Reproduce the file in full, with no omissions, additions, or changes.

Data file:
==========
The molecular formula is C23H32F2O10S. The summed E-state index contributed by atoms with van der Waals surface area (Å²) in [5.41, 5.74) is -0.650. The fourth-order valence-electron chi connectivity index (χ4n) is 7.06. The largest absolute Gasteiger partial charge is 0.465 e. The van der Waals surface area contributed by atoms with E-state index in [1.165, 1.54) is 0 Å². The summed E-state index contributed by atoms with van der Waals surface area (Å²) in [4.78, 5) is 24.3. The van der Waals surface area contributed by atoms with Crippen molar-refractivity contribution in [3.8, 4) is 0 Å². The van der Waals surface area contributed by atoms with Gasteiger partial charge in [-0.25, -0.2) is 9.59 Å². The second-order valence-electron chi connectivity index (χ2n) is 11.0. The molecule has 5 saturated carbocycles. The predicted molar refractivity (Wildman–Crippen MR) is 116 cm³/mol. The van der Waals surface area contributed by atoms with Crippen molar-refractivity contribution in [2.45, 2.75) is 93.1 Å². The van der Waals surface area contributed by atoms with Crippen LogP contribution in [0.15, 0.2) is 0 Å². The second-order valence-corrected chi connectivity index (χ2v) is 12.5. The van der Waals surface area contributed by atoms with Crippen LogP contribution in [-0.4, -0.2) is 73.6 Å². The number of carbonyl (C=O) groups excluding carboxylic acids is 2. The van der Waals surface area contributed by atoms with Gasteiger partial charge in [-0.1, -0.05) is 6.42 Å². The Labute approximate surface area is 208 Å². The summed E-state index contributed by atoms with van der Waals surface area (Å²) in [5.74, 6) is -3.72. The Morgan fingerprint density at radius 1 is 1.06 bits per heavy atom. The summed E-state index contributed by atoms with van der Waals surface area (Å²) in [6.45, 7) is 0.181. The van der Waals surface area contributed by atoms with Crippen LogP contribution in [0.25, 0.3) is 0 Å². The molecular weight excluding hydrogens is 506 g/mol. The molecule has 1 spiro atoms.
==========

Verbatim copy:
The molecular formula is C23H32F2O10S. The summed E-state index contributed by atoms with van der Waals surface area (Å²) in [5.41, 5.74) is -0.650. The fourth-order valence-electron chi connectivity index (χ4n) is 7.06. The largest absolute Gasteiger partial charge is 0.465 e. The van der Waals surface area contributed by atoms with E-state index in [1.165, 1.54) is 0 Å². The summed E-state index contributed by atoms with van der Waals surface area (Å²) in [4.78, 5) is 24.3. The van der Waals surface area contributed by atoms with Crippen molar-refractivity contribution in [3.8, 4) is 0 Å². The van der Waals surface area contributed by atoms with Gasteiger partial charge in [-0.25, -0.2) is 9.59 Å². The second-order valence-electron chi connectivity index (χ2n) is 11.0. The molecule has 5 saturated carbocycles. The predicted molar refractivity (Wildman–Crippen MR) is 116 cm³/mol. The van der Waals surface area contributed by atoms with Crippen molar-refractivity contribution in [2.45, 2.75) is 93.1 Å². The van der Waals surface area contributed by atoms with Crippen LogP contribution in [0.15, 0.2) is 0 Å². The second-order valence-corrected chi connectivity index (χ2v) is 12.5. The van der Waals surface area contributed by atoms with Crippen LogP contribution in [-0.4, -0.2) is 73.6 Å². The number of carbonyl (C=O) groups excluding carboxylic acids is 2. The van der Waals surface area contributed by atoms with Gasteiger partial charge in [-0.1, -0.05) is 6.42 Å². The Labute approximate surface area is 208 Å². The summed E-state index contributed by atoms with van der Waals surface area (Å²) in [5.74, 6) is -3.72. The Morgan fingerprint density at radius 1 is 1.06 bits per heavy atom. The summed E-state index contributed by atoms with van der Waals surface area (Å²) in [6.45, 7) is 0.181. The van der Waals surface area contributed by atoms with Crippen LogP contribution in [0.25, 0.3) is 0 Å². The molecular weight excluding hydrogens is 506 g/mol. The molecule has 1 spiro atoms.